Primary Key: Note also that the Year inclusive numeric column #4 at the day level will be in the format of YYYYMMDD. This is the primary key of the table, and is the only exception I can think of for Surrogate key usage. The reason? Debugging, fix, testing, and general working with the data becomes much easier if you can quickly identify that the load for 20140319 (March 19, 2014) has double the records it should. I do not like formats of YYYYDDD (3 digit day of the year as they are too difficult for humans to work with). Furthermore Oracle Database understands this format to some degree and can be used for clean table Partitioning of Fact tables.

Optional Columns

Although those 4 fields are the basics at each level of each hierarchy, you may wish to add a whole variety of supporting fields to the table. These fields frequently help ETL jobs perform lookups, contain current period flags useful for reports and variables, date ranges, date math, holidays, weekend flags, etc. Use as many as you feel you need. Some examples:

  1. If desired (usually optional and less important for pure BI work), a long display name to correspond with #1 above. So January, February, March, etc.
  2. Begin and End dates. Identify the Period/Month/Quarter being and end dates and capture as both a date field and a numeric field in the same format as the numeric column. The _WID columns do serve a purpose, especially for monthly snapshots where all data for a month is tagged to the last day of the period. So for example, Month might have the following 4 fields & values for March 2014:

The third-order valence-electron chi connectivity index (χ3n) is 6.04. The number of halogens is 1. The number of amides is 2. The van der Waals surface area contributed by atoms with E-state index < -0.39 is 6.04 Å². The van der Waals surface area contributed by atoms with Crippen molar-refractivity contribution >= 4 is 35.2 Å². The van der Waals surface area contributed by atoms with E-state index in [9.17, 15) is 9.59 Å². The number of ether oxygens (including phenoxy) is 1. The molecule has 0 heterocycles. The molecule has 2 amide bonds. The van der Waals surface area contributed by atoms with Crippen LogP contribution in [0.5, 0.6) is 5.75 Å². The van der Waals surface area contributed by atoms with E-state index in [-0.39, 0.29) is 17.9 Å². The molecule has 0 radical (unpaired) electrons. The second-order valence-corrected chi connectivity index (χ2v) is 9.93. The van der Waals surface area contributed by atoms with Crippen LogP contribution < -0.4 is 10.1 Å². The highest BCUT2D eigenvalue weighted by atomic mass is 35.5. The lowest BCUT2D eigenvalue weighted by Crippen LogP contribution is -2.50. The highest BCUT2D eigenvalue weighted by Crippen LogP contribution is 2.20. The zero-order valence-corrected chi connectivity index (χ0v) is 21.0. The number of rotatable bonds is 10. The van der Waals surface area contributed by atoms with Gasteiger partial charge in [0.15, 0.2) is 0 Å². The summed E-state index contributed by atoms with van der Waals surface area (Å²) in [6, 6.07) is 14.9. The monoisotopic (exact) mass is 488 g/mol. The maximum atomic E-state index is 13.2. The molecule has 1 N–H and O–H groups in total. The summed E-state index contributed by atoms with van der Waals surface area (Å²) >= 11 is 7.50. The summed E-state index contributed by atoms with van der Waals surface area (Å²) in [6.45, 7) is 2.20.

• MONTH_BEGIN_DT                    ’01-MAR-2014’
    • MONTH_BEGIN_WID                  20140301
    • MONTH_END_DT                         ’31-MAR-2014’
    • MONTH_END_WID                      20140331
  3. Current flags, updated by ETL each night:
  4. In some cases other marker flags might be useful, such as a FIRST_WEEK_OF_QUARTER_FLG. Of course if you use _WIDs for these types of things you can always find that row by filtering on FIRST_WEEK_OF_QUARTER_WID = ROW_WID.
  5. Other Day classification flags:
  6. Legacy fields: Useful for doing ETL lookups depending on your data set. If there is a specific field format used in a source file, then have a custom prepared field to make the lookup easy and fast.
  7. Julian Date Numbers are sometimes used (and are part of the BI Apps). I don’t find them overly useful however.

Column Naming

I’m a big fan of a good naming convention. It helps organize things and makes development easier and less error prone, and makes life easier for users. I’m proposing a naming format of: <Hierarchy>_<Level>_<Field Type>

  1. Prefix the column with the Hierarchy Name. In most places that boils down to: FISC_ and CAL_
  2. Next is the level name, such as YEAR, QTR, MTH, PERIOD, WEEK, etc.
  3. Field Type suffixes come at the end and help keep like columns (described in the sections above) together.
    1. IntraLevel Display Name (e.g., Mar): _NAME
    2. IntraLevel Long Display Names: e.g., (March): _LONG_NAME